Devon Sproule captured my heart with the title track of her breakthrough album Keep Your Silver Shined. She's been prolific since, drifting away from her down-home Virginia countrified roots and this collaboration with fellow Canadian Mike O'Neill could be her strongest set since then. Thom Gill's guitar solo on 'You Can Come Home' is worth the price of admission alone, and O'Neill's contribution is understated but key: his songs' timeless melodies and warm voice is a great complement to Dev's sweet strong singing and jazz-tinged guitar. It may take a few plays to grow on you, but grow on you it will: I need to buy the mp3s again because I've worn them out.
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3.0 out of 5 stars Patchy, 25 Jan 2014
By 
This review is from: Colours (Audio CD)
Devon Sproule is a great, expressive, imaginative singer and there are lots of transcendent moments on this record - 'The Shallow End', 'Colours', 'The Fire Inside' and especially the standout 'You Can't Help It'. I hadn't ever heard of Mike O'Neill before but his voice is lovely too and the best moments on this are when they are singing together. The arrangements are careful and delicate, nice bits of brass and percussion - it's a bunch of talented people doing interesting things. On the downside, some of the songs feel a little undercooked - 'Nobody Tells Me A Thing', 'Walking in the Folly', 'You Can't Come Home'. Devon's lyrics also can sometimes irritate with overworked cutesiness, (especially 'The Fan') and sometimes it seems like the band is trying to impress more than entertain - which is fine with me but might limit the number of people who will like it.

There are really great moments on here if the listener is prepared to be a bit selective and Devon's overall approach and love of experimentation is surely going to win a lottery in the future.
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5.0 out of 5 stars Devon Knows How She Makes It Sound So Creamy, 15 Oct 2013
By 
Mr. D. Harvey "royalgonzo" (Cambridge) - See all my reviews
(REAL NAME)   
This review is from: Colours (Audio CD)
I've been following Devon Sproule's work since "Upstate Songs" after watching her wonderful performance at The cambridge folk Festival about a decade ago where she played "Plea For A Good Night's Rest" - one of the finest songs I've ever heard. She's one of those few, rare artists (like Andrew Bird and Laura Veirs) who somehow manages to never put out below par material.

Her new record, "Colours", offers subtle changes to her usual template (subtle, elusive examinations of domesticity, simultaneously celebratory and sad) rather than a radical overhaul. This makes the LP no less essential. She's been a prolific collaborator in the past, attracting some very talented musicians into her fold along the way - such as BJ Cole's who's inventive pedal steel work immeasurably enhanced her most fully realised record (in my opinion) to date, "Don't Hurry for Heaven". Her husband Paul Curreri also features extensively on most of her records (his trombone playing is particularly prevalent on this release) so it's hardly surprising she's chosen to work with another songwriter on a joint LP. That being said I would say "Colours" is still very much Ms Sproule's record, her influence dominates the entire collection as a whole.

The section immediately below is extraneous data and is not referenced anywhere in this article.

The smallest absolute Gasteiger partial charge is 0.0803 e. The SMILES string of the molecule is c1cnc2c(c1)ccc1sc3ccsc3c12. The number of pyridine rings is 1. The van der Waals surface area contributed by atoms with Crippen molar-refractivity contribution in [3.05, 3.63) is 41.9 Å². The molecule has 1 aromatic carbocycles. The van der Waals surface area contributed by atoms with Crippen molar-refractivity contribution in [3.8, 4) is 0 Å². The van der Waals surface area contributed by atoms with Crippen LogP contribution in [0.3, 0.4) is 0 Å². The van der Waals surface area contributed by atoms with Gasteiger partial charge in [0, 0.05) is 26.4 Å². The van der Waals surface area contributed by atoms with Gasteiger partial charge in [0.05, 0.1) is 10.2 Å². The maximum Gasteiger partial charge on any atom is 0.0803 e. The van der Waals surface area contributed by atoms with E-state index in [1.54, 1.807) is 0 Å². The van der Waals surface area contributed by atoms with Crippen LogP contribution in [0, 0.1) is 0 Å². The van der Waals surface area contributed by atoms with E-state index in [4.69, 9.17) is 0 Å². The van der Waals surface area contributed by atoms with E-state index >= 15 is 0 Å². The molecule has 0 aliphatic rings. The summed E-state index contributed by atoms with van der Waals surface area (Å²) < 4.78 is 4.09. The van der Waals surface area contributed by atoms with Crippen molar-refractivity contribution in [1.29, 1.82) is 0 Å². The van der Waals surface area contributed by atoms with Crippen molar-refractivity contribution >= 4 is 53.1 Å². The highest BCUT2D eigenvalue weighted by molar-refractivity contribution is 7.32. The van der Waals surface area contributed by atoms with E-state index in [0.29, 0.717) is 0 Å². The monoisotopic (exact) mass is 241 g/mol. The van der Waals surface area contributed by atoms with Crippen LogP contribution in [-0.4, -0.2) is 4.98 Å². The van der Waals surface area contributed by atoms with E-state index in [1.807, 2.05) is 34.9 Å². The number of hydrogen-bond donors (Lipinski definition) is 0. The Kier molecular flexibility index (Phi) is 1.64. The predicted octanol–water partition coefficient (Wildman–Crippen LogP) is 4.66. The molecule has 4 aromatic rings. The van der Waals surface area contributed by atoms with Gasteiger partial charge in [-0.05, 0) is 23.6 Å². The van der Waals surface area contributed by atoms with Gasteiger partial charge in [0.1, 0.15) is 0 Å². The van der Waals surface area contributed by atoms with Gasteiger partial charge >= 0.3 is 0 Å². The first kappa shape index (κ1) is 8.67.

I must admit I wasn't aware of Mike O Neill's work before this but his contributions and writing, which are somewhat poppier in nature than Devon's, if anything immediately help to make this one of her most accessible works. Their voices and styles merge marvellously. The single, "You Can't Help It" and its accompanying video (where she dances with utter abandon, much like Thom Yorke on the Radiohead promo - Lotus Flower) are the best example of this, a joy pure joy to listen to and watch.

It's obvious she's in transition and also having a lot fun right now. Her musical evolution has been a slow burn affair, untypical of other artists in many ways. She was a fully fledged songwriting genius from the off and she's also been gifted with a uniquely beautiful voice that can swoop and soar through all the registers, and so I presume she's sought (with the creeping in of synths and other textures onto this and her last record) instrumentation, collaboration and stylistic exploration as a means of creating variety and interest - both for herself and her audience. It's all a further indication of an intriguing, broadening of her influences and ambitions.

I can't wait to see where she goes next.
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Colours by Devon Sproule (Audio CD - 2013)